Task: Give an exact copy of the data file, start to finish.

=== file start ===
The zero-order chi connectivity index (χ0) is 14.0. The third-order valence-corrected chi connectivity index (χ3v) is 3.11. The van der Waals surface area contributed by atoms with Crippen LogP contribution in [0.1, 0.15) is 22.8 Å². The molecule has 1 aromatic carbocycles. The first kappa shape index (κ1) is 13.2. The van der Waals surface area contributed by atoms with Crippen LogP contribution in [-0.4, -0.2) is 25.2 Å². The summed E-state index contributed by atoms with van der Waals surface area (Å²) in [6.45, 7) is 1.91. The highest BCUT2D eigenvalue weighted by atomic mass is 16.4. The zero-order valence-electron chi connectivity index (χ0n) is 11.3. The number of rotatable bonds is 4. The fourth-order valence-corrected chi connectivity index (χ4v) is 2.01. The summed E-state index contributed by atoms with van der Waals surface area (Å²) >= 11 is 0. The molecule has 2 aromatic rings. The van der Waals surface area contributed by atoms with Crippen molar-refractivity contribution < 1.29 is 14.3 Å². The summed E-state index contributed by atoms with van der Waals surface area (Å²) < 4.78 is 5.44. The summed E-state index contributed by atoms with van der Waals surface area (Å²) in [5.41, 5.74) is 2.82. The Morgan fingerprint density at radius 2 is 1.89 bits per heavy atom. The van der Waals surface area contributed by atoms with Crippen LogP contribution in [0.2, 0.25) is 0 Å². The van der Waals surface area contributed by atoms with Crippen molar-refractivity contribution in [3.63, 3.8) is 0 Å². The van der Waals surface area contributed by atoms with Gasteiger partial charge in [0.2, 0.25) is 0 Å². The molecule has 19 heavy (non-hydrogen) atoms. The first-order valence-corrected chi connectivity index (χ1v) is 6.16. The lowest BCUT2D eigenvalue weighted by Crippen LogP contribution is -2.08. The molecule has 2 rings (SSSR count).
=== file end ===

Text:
The zero-order chi connectivity index (χ0) is 14.0. The third-order valence-corrected chi connectivity index (χ3v) is 3.11. The van der Waals surface area contributed by atoms with Crippen LogP contribution in [0.1, 0.15) is 22.8 Å². The molecule has 1 aromatic carbocycles. The first kappa shape index (κ1) is 13.2. The van der Waals surface area contributed by atoms with Crippen LogP contribution in [-0.4, -0.2) is 25.2 Å². The summed E-state index contributed by atoms with van der Waals surface area (Å²) in [6.45, 7) is 1.91. The highest BCUT2D eigenvalue weighted by atomic mass is 16.4. The zero-order valence-electron chi connectivity index (χ0n) is 11.3. The number of rotatable bonds is 4. The fourth-order valence-corrected chi connectivity index (χ4v) is 2.01. The summed E-state index contributed by atoms with van der Waals surface area (Å²) >= 11 is 0. The molecule has 2 aromatic rings. The van der Waals surface area contributed by atoms with Crippen molar-refractivity contribution < 1.29 is 14.3 Å². The summed E-state index contributed by atoms with van der Waals surface area (Å²) < 4.78 is 5.44. The summed E-state index contributed by atoms with van der Waals surface area (Å²) in [5.41, 5.74) is 2.82. The Morgan fingerprint density at radius 2 is 1.89 bits per heavy atom. The van der Waals surface area contributed by atoms with Crippen LogP contribution in [0.2, 0.25) is 0 Å². The van der Waals surface area contributed by atoms with Crippen molar-refractivity contribution in [3.63, 3.8) is 0 Å². The van der Waals surface area contributed by atoms with Gasteiger partial charge in [0.2, 0.25) is 0 Å². The molecule has 19 heavy (non-hydrogen) atoms. The first-order valence-corrected chi connectivity index (χ1v) is 6.16. The lowest BCUT2D eigenvalue weighted by Crippen LogP contribution is -2.08. The molecule has 2 rings (SSSR count).